The firebush photo commemorates Pentecost, June 5, which celebrates the arrival of the Holy Spirit. Our best hope is always to turn toward the Spirit.
Last Sunday my pastor’s message was titled “Love in a Broken World.” She gave a fine sermon, a response to the violence especially in Uvalde, Texas, and Buffalo, New York. She spoke about brokenness and referred to the congregation as the “raggedy, worn-out, tired … committed to a better world.”
The truth is, we were already broken before the May 14 and May 24 shootings. And we will remain broken after all the so-recently-killed have been buried. It’s just that for the families impacted by those events, the brokenness is now unbearably intense.
“Everyday Spirituality” has not, as a rule, attempted a response to the cruel catastrophes of life, the moments when the entire nation rallies at the horror of another unspeakable event. Rather, this blog is about spirituality in the everyday times—not so much the peaks and valleys but the flatter expanses of ordinary life. Even in those times there is pain, and that is the pain of brokenness.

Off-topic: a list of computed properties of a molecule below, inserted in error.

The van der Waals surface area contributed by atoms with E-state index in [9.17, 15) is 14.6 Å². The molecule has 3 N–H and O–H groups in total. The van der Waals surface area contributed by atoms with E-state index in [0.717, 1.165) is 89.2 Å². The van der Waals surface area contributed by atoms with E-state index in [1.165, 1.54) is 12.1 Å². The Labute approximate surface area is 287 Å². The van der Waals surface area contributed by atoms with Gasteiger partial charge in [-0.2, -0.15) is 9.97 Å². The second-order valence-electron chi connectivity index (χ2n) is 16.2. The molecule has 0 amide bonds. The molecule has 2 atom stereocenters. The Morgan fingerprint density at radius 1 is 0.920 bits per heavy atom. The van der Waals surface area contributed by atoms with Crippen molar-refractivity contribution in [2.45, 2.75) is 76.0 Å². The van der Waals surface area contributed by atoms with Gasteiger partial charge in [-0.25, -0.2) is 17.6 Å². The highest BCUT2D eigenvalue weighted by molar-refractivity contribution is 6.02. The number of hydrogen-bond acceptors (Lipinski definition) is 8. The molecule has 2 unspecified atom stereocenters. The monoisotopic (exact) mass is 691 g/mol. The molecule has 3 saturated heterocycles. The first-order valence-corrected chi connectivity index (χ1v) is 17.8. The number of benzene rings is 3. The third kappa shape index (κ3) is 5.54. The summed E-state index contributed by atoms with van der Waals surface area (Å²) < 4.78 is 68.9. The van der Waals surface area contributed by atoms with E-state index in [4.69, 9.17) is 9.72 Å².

Rick Warren, author of The Purpose Driven Life, said recently in a TBN interview that we pray in the Lord’s Prayer “Thy will be done on Earth as it is in Heaven” because in Heaven God’s will is done “perfectly, completely, instantly, and continuously.” But on Earth, Warren said, none of that is true; everything is broken on this planet.
It is into that reality of brokenness that we bring love. If we believe that God is love, then love has to be our response to brokenness. Anything else would only deepen the pain.
The challenge is to turn always to the Holy Spirit, not just at Pentecost but everywhere we see the need for love in our world.